Voters 60 and older have swung between Republican and Democratic candidates over the last six House elections, according to Robert Blendon, a professor at the Harvard School of Public Health who tracks public opinion on health care.

“On the Medicare side, anything that looks like a major change in the existing program would be very threatening to whichever party is identified with it,” Blendon said.

In 2010, Democrats paid the price for using $500 billion in Medicare cuts to finance coverage for the uninsured under Obama’s health care overhaul. Older voters saw tapping Medicare as a threat, and they helped deliver the House to Republicans.

Democrats want to return the favor in 2012, and they believe the House-passed GOP budget gives them a way.

The plan by Budget Chairman Paul Ryan, R-Wis., called for replacing Medicare for future retirees with a voucher-like payment. Current retirees — about 48 million beneficiaries — could still keep the Medicare they know. People now 54 and younger would use their government payment to pick from a range of regulated private insurance plans.

An analysis by the Congressional Budget Office found that within 20 years, 65-year-olds would on average be on the hook for more than two-thirds of their health care costs, almost a mirror-image of the financial split between current beneficiaries and Medicare.

As expected, the House plan went nowhere in the Democratic-led Senate.

No harm, no foul?

Not if Democrats have their way. Their message to seniors: The Ryan budget will become reality if the GOP wins the White House and full control of Congress.

“This is not a theoretical issue, it is a place where Republicans have taken votes that are very unpopular,” Democratic pollster Celinda Lake said. “It would be foolish of Democrats to waffle on this issue.”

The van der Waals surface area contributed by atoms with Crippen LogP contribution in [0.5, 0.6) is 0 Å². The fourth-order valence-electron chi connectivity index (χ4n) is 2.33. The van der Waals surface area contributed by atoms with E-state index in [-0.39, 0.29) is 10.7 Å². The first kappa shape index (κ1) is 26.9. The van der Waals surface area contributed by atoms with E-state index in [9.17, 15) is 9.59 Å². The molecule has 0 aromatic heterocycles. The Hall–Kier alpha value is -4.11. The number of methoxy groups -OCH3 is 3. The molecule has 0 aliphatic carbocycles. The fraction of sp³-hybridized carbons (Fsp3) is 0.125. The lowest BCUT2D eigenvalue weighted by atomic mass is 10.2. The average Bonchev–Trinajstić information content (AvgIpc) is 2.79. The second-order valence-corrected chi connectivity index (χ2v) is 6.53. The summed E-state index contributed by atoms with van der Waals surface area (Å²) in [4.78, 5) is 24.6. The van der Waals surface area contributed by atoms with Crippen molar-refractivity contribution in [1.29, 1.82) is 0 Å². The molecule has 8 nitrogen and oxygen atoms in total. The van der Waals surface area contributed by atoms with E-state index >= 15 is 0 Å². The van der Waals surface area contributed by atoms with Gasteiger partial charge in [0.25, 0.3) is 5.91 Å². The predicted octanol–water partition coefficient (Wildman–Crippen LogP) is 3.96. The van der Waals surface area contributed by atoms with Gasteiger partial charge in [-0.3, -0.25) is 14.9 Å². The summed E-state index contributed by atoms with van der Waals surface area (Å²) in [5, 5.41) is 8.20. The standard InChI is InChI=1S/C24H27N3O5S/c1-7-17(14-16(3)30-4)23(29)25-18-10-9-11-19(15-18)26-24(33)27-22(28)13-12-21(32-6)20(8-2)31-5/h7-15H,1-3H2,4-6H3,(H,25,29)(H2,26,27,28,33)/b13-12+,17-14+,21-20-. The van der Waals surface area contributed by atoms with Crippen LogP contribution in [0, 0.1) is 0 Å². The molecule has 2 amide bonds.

The House budget would have also kept Obama’s Medicare cuts, the $500 billion that Republicans accused Obama of “raiding” the program for. And it would have repealed a provision of the health care law that is starting to bring down costs for seniors with high prescription drug bills.

Republicans say they’re not backing down. According to the top domestic policy expert for 2008 GOP presidential candidate John McCain, his party was right to take on Medicare, but the timing was off.

“The lesson of the House budget was that it’s premature to start offering solutions when you haven’t educated the American people on why you can’t sustain the status quo,” said economist Douglas Holtz-Eakin, now president of the American Action Forum, a conservative public policy center.

Holtz-Eakin doesn’t think Republicans harmed themselves. The Medicare trustees, among other neutral parties, have provided ample evidence of the program’s long-term financial problems. If Obama and the Democrats are going to criticize Republicans for offering a solution, they have to spell out a fix of their own. And those fixes almost surely would require painful cuts for beneficiaries.

“If the status quo is untenable, and it is, then (Obama) has an obligation to produce some reforms,” said Holtz-Eakin. “Otherwise, he’s defending something that’s broken, and raiding it, to boot.”

The top GOP presidential candidates have jousted with one another over who would be quicker and more effective in overturning Obama’s health care law. Less clear is what they would do about Medicare.

Minnesota Rep. Michele Bachmann voted for the House budget, but she hints that as president she might make some changes to the plan.

Texas Gov. Rick Perry has been getting criticized for comparing Social Security to a Ponzi scheme. His stance on Medicare could prove just as controversial. A law he signed this year calls for the federal government to turn over Medicare and Medicaid to groups of states.

Former Massachusetts Gov. Mitt Romney praises the House GOP budget as an honest attempt to save Medicare. He says his own plan will differ but share the same objectives.

GOP candidates have the luxury now of playing to an audience of conservative primary voters, but Democratic pollster Lake says that won’t last.

“Cutting Medicare is a much more dicey proposition in the general election,” she said. “Medicare is popular even among the people who think it’s in trouble.”

The Associated Press.